Dot and Cross Products (of Gradients)

  • #1
312
0
Statement:
I was wondering if the following are identical,
[tex]\nabla \bullet \nabla \times \vec{A} = \nabla \bullet (\nabla \times \vec{A}) ?[/tex] (#1)

Also, more importantly I was wondering if someone could explain to me why the following is zero for any vector,

[tex]\nabla \bullet \nabla \times \vec{A} = 0?[/tex]

Reasoning:
If we look at [tex]\nabla \bullet \nabla \times \vec{A}[/tex], Isn't [tex]\nabla \bullet \nabla[/tex] the laplacian, or [tex]\nabla^{2}?[/tex] Is that the reason we cannot perform the operation in equation (#1) above- the laplacian is a function that needs a vector field to be operated on, and there is none. So [tex]\nabla \bullet \nabla = 0.[/tex]


Thanks, alot,


JL
 

Answers and Replies

  • #2
78
0
Statement:
I was wondering if the following are identical,
[tex]\nabla \bullet \nabla \times \vec{A} = \nabla \bullet (\nabla \times \vec{A}) ?[/tex] (#1)

Also, more importantly I was wondering if someone could explain to me why the following is zero for any vector,

[tex]\nabla \bullet \nabla \times \vec{A} = 0?[/tex]

Reasoning:
If we look at [tex]\nabla \bullet \nabla \times \vec{A}[/tex], Isn't [tex]\nabla \bullet \nabla[/tex] the laplacian, or [tex]\nabla^{2}?[/tex] Is that the reason we cannot perform the operation in equation (#1) above- the laplacian is a function that needs a vector field to be operated on, and there is none. So [tex]\nabla \bullet \nabla = 0.[/tex]


Thanks, alot,


JL

Yeah they're identical. Check out http://en.wikipedia.org/wiki/Triple_product" [Broken] on what's called the "triple product."
 
Last edited by a moderator:
  • #3
1,341
3
[tex]\nabla \bullet \nabla \times \vec{A} = 0 = div(curl(A))[/tex]

I mean if you think of it in terms of geometrical vectors, then if we're looking at the divergence of the amount of A which is contained it sort of intuitively seems like it should be zero.

If it's too hard to visualize then just work it out. Assume A is a vector function and take the curl of A then the divergence of the curl of A and by Clairaut's theorem you should see that it all cancels out.

Secondly [tex](\nabla \bullet \nabla) \times \vec{A}[/tex] makes no sense you cannot take the cross product of a scalar operator (which the laplacian is).

Finally the laplacian doesn't equal zero. It's a linear operator, it doesn't equal anything be itself. In fact it really doesn't have any meaning by itself if it's not being applied to a function in euclidean space.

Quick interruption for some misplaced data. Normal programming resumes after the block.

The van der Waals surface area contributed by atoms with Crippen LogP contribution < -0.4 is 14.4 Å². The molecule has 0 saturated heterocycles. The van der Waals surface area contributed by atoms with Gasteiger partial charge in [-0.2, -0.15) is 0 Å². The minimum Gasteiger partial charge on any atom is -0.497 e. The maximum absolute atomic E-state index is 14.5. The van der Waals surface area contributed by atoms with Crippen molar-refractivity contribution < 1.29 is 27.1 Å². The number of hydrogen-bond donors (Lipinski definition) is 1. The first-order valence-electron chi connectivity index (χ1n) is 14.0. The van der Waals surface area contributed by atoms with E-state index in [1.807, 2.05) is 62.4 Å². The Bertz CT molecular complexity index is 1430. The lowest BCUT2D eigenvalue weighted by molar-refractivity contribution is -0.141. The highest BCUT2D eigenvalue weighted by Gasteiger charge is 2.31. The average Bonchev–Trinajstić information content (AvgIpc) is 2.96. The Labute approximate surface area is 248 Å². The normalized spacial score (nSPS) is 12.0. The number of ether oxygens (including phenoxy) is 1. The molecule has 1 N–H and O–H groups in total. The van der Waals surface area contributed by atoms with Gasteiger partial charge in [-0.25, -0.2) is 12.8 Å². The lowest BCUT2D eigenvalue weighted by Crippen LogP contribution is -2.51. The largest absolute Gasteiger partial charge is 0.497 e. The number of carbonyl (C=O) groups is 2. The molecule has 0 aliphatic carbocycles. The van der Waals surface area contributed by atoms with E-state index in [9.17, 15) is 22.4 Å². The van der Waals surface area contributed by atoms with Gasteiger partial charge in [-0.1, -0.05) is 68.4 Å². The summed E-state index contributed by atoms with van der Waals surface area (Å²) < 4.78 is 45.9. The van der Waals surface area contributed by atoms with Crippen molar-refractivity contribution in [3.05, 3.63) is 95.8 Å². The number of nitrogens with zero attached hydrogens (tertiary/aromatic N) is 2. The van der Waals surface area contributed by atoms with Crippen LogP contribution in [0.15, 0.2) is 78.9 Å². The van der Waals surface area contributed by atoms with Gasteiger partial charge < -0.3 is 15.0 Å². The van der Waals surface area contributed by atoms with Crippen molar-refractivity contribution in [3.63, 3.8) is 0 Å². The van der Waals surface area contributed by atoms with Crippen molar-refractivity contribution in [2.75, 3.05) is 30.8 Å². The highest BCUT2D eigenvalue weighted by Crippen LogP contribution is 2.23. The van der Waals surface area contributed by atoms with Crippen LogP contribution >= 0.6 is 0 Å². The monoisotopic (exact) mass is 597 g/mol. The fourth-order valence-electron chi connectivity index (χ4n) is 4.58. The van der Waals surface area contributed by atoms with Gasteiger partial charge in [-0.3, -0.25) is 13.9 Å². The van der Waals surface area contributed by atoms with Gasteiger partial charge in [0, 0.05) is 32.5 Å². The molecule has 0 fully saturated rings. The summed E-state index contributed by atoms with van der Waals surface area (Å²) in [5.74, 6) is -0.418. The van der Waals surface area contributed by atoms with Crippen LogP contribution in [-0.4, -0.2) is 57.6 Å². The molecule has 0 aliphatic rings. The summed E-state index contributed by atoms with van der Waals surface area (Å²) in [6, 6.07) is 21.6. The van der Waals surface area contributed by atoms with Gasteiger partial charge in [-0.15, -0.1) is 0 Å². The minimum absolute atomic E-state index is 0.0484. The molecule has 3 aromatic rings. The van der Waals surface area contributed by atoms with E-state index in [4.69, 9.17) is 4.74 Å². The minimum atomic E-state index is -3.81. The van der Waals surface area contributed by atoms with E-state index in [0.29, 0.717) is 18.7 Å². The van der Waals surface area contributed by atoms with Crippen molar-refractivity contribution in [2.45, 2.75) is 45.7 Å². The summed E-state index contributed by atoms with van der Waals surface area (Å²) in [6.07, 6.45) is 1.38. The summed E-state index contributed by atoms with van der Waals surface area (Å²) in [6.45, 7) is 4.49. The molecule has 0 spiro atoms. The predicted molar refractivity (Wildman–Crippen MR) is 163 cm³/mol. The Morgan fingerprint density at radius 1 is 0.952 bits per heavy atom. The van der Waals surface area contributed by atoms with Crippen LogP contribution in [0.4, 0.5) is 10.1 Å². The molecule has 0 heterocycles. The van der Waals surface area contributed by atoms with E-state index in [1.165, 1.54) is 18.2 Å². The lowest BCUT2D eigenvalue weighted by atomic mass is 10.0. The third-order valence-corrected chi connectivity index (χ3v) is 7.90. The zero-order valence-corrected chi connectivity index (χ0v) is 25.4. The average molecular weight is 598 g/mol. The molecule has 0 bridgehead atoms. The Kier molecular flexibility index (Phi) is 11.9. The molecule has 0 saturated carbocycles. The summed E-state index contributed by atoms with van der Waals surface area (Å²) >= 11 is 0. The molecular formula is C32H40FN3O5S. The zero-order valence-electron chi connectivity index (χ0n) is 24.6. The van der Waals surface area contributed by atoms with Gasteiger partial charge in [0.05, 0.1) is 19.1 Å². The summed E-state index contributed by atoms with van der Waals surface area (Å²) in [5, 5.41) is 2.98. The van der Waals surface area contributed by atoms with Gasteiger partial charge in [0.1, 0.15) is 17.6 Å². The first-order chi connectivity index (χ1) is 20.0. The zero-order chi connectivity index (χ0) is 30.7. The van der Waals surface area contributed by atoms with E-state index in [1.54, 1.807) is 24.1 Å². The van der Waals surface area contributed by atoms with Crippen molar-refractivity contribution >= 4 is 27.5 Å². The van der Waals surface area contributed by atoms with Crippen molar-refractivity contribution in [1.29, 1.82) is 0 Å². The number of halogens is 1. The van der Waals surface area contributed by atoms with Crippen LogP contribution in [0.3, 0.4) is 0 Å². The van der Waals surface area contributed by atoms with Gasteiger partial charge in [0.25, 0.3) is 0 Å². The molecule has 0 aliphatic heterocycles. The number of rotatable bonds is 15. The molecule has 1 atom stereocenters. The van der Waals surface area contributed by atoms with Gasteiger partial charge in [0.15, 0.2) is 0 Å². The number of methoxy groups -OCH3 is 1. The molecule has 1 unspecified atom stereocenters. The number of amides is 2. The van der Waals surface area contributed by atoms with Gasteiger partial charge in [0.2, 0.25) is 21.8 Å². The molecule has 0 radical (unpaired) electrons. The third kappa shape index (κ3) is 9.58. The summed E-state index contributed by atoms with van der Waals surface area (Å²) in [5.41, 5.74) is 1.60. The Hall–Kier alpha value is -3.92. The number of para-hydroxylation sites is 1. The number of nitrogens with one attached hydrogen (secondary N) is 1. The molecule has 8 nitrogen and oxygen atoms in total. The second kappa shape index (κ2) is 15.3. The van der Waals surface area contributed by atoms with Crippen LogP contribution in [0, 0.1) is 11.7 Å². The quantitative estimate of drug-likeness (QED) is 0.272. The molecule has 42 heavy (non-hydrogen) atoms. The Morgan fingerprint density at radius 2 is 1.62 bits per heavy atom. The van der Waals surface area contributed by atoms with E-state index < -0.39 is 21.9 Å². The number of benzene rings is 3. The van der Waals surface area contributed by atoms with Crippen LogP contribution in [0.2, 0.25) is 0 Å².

• #4
Pengwuino
Gold Member
4,989
16
It's more complicated then that. Work it out and you'll see the derivatives canceling.
 
  • #5
312
0
It's more complicated then that. Work it out and you'll see the derivatives canceling.

I tried, for example I let [tex]\vec{H} = 2xy\hat{x} + x^2y^2z^2\hat{y} + x^3y^3z^3\hat{y}.[/tex]

When I take the curl,
[tex]\nabla \times \vec{H} = [3x^3y^2z^3 - 2x^{2}y^{2}z]\hat{x} + [3x^{2}y^{3}z^{3} - 0]\hat{y} + [2xy^{2}z^{2} - 2x]\hat{z}[/tex] and let that whole thing equal [tex]\alpha[/tex]

So now when I take the divergence,
[tex]\nabla \bullet \alpha = (9x^{2}y^{2}z^{3} - 4xy^{2}z) + 9(x^{2}y^{2}z^{3}) + (4xy^{2}z) = 18(x^{2}y^{2}z^{3}) \neq 0[/tex]

It seems like it almost worked out, the second term above needed a sign change, but I've reviewed the calculation, and it doesn't seem that I've made a mistake.

...makes no sense you cannot take the cross product of a scalar operator (which the laplacian is).
That was along the lines I was thinking, the laplacian requires a vector to be operated on, and it doesn't have one.
 
Last edited:
  • #6
alphysicist
Homework Helper
2,238
2
I tried, for example I let [tex]\vec{H} = 2xy\hat{x} + x^2y^2z^2\hat{y} + x^3y^3z^3\hat{y}.[/tex]

When I take the curl,
[tex]\nabla \times \vec{H} = [3x^3y^2z^3 - 2x^{2}y^{2}z]\hat{z} + [3x^{2}y^{3}z^{3} - 0]\hat{y} + [2xy^{2}z^{2} - 2x]\hat{z}[/tex] and let that whole thing equal [tex]\alpha[/tex]

I think your second term (the y-hat term) is missing a minus sign here.
 
  • #7
tiny-tim
Science Advisor
Homework Helper
25,832
251
Hi jeff1evesque! :smile:

(have a del: ∇ and use \cdot, not \bullet:wink:)
I was wondering if the following are identical,
[tex]\nabla \bullet \nabla \times \vec{A} = \nabla \bullet (\nabla \times \vec{A}) ?[/tex] (#1)

Also, more importantly I was wondering if someone could explain to me why the following is zero for any vector,

[tex]\nabla \bullet \nabla \times \vec{A} = 0?[/tex]

Reasoning:
If we look at [tex]\nabla \bullet \nabla \times \vec{A}[/tex], Isn't [tex]\nabla \bullet \nabla[/tex] the laplacian, or [tex]\nabla^{2}?[/tex] Is that the reason we cannot perform the operation in equation (#1) above- the laplacian is a function that needs a vector field to be operated on, and there is none. So [tex]\nabla \bullet \nabla = 0.[/tex]

You're very confused. :redface:

Learn the following:

div curl = curl grad = 0

div(curlA) = ∇.(∇xA) = 0

curl(gradφ) = ∇x(∇φ) = 0

div(gradφ) = ∇2φ = Laplacian.

∇.(∇xA) is zero for the same reason that B.(BxA) is zero. :wink:
 
  • #8
312
0
I think your second term (the y-hat term) is missing a minus sign here.

The y-hat consists of the following,
[tex][\frac{\partial}{\partial x}(x^{3}y^{3}z^{3}) - \frac{\partial}{\partial z}(2xy)]\hat{y} = [3x^{2}y^{3}z^{3} - 0]\hat{y}[/tex]

Am I incorrect?
 
  • #9
alphysicist
Homework Helper
2,238
2
The y-hat consists of the following,
[tex][\frac{\partial}{\partial x}(x^{3}y^{3}z^{3}) - \frac{\partial}{\partial z}(2xy)]\hat{y} = [3x^{2}y^{3}z^{3} - 0]\hat{y}[/tex]

Am I incorrect?

That is incorrect; it is the negative of that.
 
  • #10
312
0
That is incorrect; it is the negative of that.

Thanks, I totally forgot (the notation is similar to taking determinants).
 

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